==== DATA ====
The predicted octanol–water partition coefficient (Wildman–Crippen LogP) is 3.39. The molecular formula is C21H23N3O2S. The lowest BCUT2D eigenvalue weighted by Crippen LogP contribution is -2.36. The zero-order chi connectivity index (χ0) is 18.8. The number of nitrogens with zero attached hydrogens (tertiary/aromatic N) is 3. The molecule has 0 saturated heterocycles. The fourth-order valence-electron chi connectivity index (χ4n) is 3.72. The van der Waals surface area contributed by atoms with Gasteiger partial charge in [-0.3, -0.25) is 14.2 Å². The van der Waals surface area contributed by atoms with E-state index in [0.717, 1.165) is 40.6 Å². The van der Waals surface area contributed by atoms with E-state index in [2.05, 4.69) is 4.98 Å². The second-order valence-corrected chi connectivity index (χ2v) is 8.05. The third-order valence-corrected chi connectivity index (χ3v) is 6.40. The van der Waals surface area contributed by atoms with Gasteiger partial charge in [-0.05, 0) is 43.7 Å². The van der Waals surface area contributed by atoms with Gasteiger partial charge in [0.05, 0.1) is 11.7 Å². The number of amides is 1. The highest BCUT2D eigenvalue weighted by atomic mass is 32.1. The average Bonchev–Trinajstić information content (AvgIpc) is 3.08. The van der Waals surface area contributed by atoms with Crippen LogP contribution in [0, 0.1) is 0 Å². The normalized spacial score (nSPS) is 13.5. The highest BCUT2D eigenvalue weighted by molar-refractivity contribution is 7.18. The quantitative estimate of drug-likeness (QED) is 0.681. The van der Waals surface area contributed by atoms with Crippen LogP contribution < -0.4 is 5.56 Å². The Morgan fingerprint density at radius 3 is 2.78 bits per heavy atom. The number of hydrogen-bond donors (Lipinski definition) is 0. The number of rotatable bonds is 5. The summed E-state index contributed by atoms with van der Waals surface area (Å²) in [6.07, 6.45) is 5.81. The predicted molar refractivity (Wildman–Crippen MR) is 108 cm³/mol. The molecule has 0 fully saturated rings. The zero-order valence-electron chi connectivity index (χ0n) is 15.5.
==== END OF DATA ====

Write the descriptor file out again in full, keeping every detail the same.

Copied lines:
The predicted octanol–water partition coefficient (Wildman–Crippen LogP) is 3.39. The molecular formula is C21H23N3O2S. The lowest BCUT2D eigenvalue weighted by Crippen LogP contribution is -2.36. The zero-order chi connectivity index (χ0) is 18.8. The number of nitrogens with zero attached hydrogens (tertiary/aromatic N) is 3. The molecule has 0 saturated heterocycles. The fourth-order valence-electron chi connectivity index (χ4n) is 3.72. The van der Waals surface area contributed by atoms with Gasteiger partial charge in [-0.3, -0.25) is 14.2 Å². The van der Waals surface area contributed by atoms with E-state index in [0.717, 1.165) is 40.6 Å². The van der Waals surface area contributed by atoms with E-state index in [2.05, 4.69) is 4.98 Å². The second-order valence-corrected chi connectivity index (χ2v) is 8.05. The third-order valence-corrected chi connectivity index (χ3v) is 6.40. The van der Waals surface area contributed by atoms with Gasteiger partial charge in [-0.05, 0) is 43.7 Å². The van der Waals surface area contributed by atoms with Gasteiger partial charge in [0.05, 0.1) is 11.7 Å². The number of amides is 1. The highest BCUT2D eigenvalue weighted by atomic mass is 32.1. The average Bonchev–Trinajstić information content (AvgIpc) is 3.08. The van der Waals surface area contributed by atoms with Crippen LogP contribution in [0, 0.1) is 0 Å². The normalized spacial score (nSPS) is 13.5. The highest BCUT2D eigenvalue weighted by molar-refractivity contribution is 7.18. The quantitative estimate of drug-likeness (QED) is 0.681. The van der Waals surface area contributed by atoms with Crippen LogP contribution < -0.4 is 5.56 Å². The Morgan fingerprint density at radius 3 is 2.78 bits per heavy atom. The number of hydrogen-bond donors (Lipinski definition) is 0. The number of rotatable bonds is 5. The summed E-state index contributed by atoms with van der Waals surface area (Å²) in [6.07, 6.45) is 5.81. The predicted molar refractivity (Wildman–Crippen MR) is 108 cm³/mol. The molecule has 0 fully saturated rings. The zero-order valence-electron chi connectivity index (χ0n) is 15.5.